The company has supported the event since 1896, but began highlighting the Games online in 2000 at Sydney. This year, the company added a blogger to bring Olympic fans a unique perspective and to add a marketing twist for the company.
Tom Hoehn, who is spearheading Kodak's brand communications and new media efforts from Beijing, says other sites focus on countries and medal tallies, but Kodak turns the lens on the human experience to provide an in-depth look into life at the Games.
Kodak's blogger and photographer Jenny Cisney relies on a regular PC laptop. She says it's "super easy" to download the hundreds of pictures from a Kodak digital camera and then upload daily to 1000words.kodak.com. She relies on auto settings like "sport" and "close-up" mode, and did not need any training to use the cameras.
Former Sports Illustrated contract photographer Richard Mackson, a veteran of 12 Olympics, is currently covering the Games for Kodak. He shares his photos, observations and inspirations daily on PluggedIn.Kodak.com.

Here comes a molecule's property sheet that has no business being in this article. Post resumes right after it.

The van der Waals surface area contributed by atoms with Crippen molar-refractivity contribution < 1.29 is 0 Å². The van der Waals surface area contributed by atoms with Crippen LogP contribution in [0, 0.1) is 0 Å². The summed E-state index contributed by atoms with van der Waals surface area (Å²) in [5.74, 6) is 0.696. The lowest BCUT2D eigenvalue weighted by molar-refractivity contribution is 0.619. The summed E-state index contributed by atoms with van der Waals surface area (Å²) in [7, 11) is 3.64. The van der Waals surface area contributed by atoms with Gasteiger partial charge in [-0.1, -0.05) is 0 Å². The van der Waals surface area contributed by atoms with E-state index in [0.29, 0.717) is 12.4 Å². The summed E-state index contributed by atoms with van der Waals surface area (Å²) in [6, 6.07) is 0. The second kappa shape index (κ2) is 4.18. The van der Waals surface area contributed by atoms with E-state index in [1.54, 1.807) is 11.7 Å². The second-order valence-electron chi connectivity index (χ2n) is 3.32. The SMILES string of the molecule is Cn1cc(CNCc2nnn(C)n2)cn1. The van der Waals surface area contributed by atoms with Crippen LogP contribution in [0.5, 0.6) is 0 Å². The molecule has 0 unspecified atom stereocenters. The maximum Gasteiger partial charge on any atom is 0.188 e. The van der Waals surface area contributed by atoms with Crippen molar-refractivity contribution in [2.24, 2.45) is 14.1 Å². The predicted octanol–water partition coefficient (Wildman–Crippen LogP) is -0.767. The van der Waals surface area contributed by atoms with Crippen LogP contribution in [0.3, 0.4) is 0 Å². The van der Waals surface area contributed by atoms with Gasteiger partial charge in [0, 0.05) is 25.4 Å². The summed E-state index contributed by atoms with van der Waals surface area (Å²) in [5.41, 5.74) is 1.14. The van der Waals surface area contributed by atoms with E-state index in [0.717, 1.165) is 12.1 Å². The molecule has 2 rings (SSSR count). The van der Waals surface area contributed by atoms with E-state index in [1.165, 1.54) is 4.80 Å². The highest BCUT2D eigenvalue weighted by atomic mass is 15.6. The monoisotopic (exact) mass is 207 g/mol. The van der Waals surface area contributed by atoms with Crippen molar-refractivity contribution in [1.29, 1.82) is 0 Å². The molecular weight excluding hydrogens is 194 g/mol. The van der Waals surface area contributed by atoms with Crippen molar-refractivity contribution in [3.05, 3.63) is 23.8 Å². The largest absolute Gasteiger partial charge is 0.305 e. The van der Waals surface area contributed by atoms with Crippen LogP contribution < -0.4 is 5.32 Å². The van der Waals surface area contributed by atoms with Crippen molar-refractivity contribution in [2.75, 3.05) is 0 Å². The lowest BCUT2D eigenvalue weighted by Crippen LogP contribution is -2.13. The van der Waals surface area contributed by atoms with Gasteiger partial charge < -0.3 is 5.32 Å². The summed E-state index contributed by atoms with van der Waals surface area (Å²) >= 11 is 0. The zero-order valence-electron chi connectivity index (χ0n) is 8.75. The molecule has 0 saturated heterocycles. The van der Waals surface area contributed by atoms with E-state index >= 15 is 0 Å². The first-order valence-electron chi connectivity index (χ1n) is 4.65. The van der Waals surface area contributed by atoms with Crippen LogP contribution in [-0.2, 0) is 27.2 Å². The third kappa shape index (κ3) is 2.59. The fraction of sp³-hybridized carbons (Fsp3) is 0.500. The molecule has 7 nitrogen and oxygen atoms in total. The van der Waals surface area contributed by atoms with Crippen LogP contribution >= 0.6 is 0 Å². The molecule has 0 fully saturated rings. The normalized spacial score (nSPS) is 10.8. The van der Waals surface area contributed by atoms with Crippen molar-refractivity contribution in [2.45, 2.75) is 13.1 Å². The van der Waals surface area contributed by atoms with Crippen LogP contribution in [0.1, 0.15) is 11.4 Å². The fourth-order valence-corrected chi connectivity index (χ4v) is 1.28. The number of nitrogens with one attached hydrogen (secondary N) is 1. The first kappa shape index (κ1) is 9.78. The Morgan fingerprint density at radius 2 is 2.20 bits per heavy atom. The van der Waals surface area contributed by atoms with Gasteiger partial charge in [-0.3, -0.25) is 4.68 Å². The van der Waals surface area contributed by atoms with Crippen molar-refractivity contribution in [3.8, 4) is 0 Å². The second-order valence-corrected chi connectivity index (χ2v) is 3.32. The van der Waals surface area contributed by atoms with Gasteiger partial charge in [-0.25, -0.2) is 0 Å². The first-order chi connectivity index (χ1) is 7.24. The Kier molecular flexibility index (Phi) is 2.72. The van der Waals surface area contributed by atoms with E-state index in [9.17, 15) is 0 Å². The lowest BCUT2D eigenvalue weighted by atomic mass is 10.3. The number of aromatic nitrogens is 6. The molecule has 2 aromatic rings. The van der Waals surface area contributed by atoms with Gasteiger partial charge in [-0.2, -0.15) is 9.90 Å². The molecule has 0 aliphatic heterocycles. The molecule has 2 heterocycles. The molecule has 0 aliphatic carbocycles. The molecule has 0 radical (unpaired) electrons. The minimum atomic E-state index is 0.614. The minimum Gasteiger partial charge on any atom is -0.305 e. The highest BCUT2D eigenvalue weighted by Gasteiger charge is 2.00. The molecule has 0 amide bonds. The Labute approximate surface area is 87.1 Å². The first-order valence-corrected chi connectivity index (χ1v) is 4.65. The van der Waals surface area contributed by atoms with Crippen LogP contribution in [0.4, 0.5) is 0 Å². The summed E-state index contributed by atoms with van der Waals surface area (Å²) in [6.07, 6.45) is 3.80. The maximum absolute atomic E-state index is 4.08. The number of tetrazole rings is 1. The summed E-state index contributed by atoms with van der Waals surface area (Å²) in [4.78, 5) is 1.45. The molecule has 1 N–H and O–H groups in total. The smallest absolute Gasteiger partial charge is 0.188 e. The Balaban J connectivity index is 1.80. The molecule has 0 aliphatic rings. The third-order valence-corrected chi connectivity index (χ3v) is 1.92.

There are no plans to use the photos in marketing or advertising campaigns, but pictures and blog posts drive awareness to other Kodak online activities, such as an exclusive Kodak Olympic pin promotion that consumers can find in the online store.
Each day, Kodak selects one photo based on artistic merit and passion. Many colorful pictures showcase the national spirit of countries worldwide, but only one becomes "The Olympic Picture of the Day." It gets distributed through dozens of media outlets, such as kodak.com's home page, Kodak's Times Square display, large prints at Kodak facilities worldwide, posters and postcards for various partners in Beijing.
Since the start of the Games, Kodak's Web site--including the blog-- has experienced a spike in traffic, but Hoehn says becoming the eyes and ears of Olympic fans really means "connecting with our customers in a unique way and demonstrating our innovative products and services."
This year, Kodak stepped in to assist the 1,220 accredited photographers at the Kodak Image Center in the heart of the Main Press Center, as well as print accreditation badges for athletes, coaches, and staff--hundreds of thousands of them. The support helps bring the Olympic Games to the world while showcasing Kodak products and services.